Can you not?

You know when there’s just that one person in your class, workplace, or family who doesn’t “get it.” Yeah. I have little tolerance for that person. Especially when they are from your generation and your home country. When it comes to ignorance of social issues and people’s rights, I can’t help but get a little heated. Is it too much to ask that the people who participate in society understand how it works and realize that all humans are in fact people? Maybe. Of course you have to account for cultural differences without adopting the “Cultural Relativism” idea. This states that no matter what a culture does, outsiders have to respect it because it is their culture. This leaves lots of wiggle room for injustices, but if countries are regulated it is possible that some will be prevented from experiencing their culture. It’s a slippery slope between upholding justice and oppressing the minority.


While travelling I sort of expected these people to “get it” because so many of them had been to places that were disadvantaged or had been exposed to different cultures. These were the Europeans. The Americans are very different. Many Americans don’t travel at all, partially because it can be very expensive to go to another country, but it is also out of our comfort zone. Because of this, many Americans end up spending most of their lives in their home country. This is completely fine, however, it is important to understand and have some exposure to other kinds of people and cultures as well as delving deep into your own culture. What I have discovered is that many of the Americans who do travel are very rich and they went with their parents on business trips, not to go backpacking with friends or alone. When travelling with wealthy parents, it is likely that you will only see a small window of the place you are visiting. You most likely don’t experience the street culture of the real people; you will probably dine at nice restaurants and avoid public transportation. These are all huge generalizations, of course. There are obviously exceptions to my theory, but from what I experienced in my first days in Shanghai with my classmates, this holds true.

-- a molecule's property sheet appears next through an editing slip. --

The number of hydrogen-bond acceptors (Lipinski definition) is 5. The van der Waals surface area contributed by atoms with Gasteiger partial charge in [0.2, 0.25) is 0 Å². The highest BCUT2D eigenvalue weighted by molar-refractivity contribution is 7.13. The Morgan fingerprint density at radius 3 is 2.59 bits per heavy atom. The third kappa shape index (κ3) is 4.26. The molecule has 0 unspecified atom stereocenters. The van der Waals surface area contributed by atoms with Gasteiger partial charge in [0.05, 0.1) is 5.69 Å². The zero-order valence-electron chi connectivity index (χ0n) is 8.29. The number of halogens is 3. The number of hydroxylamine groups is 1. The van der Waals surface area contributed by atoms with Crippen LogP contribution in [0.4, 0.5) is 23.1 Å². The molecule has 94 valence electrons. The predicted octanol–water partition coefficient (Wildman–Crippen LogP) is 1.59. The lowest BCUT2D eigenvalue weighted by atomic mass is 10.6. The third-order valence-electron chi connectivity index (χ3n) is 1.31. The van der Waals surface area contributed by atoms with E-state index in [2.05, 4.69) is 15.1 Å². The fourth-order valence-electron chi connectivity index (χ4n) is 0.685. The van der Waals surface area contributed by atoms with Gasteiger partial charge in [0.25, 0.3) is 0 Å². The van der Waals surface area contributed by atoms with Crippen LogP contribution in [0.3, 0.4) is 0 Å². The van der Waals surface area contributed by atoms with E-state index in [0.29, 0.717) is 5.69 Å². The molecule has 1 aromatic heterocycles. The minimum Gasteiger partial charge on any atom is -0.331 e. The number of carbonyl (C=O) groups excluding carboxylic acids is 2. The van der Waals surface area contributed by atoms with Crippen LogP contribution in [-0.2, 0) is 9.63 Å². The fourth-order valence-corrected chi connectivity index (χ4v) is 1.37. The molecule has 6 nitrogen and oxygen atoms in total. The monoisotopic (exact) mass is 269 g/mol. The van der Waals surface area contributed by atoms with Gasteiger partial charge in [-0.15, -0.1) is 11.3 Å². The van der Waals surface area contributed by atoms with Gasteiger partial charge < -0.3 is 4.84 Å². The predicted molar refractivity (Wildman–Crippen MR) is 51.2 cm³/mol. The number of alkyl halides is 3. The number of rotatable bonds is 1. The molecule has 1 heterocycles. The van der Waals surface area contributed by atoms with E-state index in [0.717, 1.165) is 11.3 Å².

What I have really discovered is who my friends are and who my friends aren’t. I won’t be tolerating childish behavior on this trip because I’m not here to play games and participate in the popularity contest. I could perhaps teach these ignorant or childish people what its like to participate in the real world, but I didn’t come to China to teach other Americans fundamental truths. I came to experience the culture on my own, eat good food, make life long friends, and explore. I want to be functioning at a higher level of learning that some of my classmates are incapable of it seems. That is unfortunate. Luckily I have found close American friends to engage in intelligent conversation, and great Chinese friends to ask about Chinese culture. I don’t want to be that person who ignores everything that isn’t what I want to hear, but I only have 4 months in China. This has been my dream for so long, I only want to be concerned with my positive impact on this place. A selfish dream, but at least

I’m honest?


I think I have learned more about my self and the world in the last two months that I have in my whole life. I learned who I am away from other influencing factors and I feel so much more confident now than ever before.

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